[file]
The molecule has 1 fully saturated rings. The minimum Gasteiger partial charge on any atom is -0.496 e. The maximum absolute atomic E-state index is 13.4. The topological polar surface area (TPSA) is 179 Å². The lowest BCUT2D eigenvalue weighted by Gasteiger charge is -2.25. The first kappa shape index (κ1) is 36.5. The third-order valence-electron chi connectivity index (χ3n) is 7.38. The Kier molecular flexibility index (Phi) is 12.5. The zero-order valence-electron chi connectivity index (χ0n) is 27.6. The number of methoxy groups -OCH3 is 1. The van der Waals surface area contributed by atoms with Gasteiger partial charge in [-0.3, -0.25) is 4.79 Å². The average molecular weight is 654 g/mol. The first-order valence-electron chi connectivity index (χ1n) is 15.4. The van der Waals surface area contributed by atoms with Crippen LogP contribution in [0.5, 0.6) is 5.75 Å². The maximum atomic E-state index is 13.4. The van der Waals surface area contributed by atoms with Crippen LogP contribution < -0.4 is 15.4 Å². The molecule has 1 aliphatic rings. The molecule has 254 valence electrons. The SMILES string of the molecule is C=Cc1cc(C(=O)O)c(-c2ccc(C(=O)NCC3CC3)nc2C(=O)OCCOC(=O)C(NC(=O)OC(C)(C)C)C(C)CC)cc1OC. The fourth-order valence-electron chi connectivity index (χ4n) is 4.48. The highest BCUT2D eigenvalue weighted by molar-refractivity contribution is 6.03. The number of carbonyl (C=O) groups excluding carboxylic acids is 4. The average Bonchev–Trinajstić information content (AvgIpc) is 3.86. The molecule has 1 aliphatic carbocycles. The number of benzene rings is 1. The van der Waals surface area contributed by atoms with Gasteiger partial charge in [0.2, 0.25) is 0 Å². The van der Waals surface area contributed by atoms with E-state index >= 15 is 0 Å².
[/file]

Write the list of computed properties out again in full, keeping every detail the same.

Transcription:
The molecule has 1 fully saturated rings. The minimum Gasteiger partial charge on any atom is -0.496 e. The maximum absolute atomic E-state index is 13.4. The topological polar surface area (TPSA) is 179 Å². The lowest BCUT2D eigenvalue weighted by Gasteiger charge is -2.25. The first kappa shape index (κ1) is 36.5. The third-order valence-electron chi connectivity index (χ3n) is 7.38. The Kier molecular flexibility index (Phi) is 12.5. The zero-order valence-electron chi connectivity index (χ0n) is 27.6. The number of methoxy groups -OCH3 is 1. The van der Waals surface area contributed by atoms with Gasteiger partial charge in [-0.3, -0.25) is 4.79 Å². The average molecular weight is 654 g/mol. The first-order valence-electron chi connectivity index (χ1n) is 15.4. The van der Waals surface area contributed by atoms with Crippen LogP contribution in [0.5, 0.6) is 5.75 Å². The maximum atomic E-state index is 13.4. The van der Waals surface area contributed by atoms with Crippen LogP contribution < -0.4 is 15.4 Å². The molecule has 1 aliphatic rings. The molecule has 254 valence electrons. The SMILES string of the molecule is C=Cc1cc(C(=O)O)c(-c2ccc(C(=O)NCC3CC3)nc2C(=O)OCCOC(=O)C(NC(=O)OC(C)(C)C)C(C)CC)cc1OC. The fourth-order valence-electron chi connectivity index (χ4n) is 4.48. The highest BCUT2D eigenvalue weighted by molar-refractivity contribution is 6.03. The number of carbonyl (C=O) groups excluding carboxylic acids is 4. The average Bonchev–Trinajstić information content (AvgIpc) is 3.86. The molecule has 1 aliphatic carbocycles. The number of benzene rings is 1. The van der Waals surface area contributed by atoms with Gasteiger partial charge in [0.2, 0.25) is 0 Å². The van der Waals surface area contributed by atoms with E-state index >= 15 is 0 Å².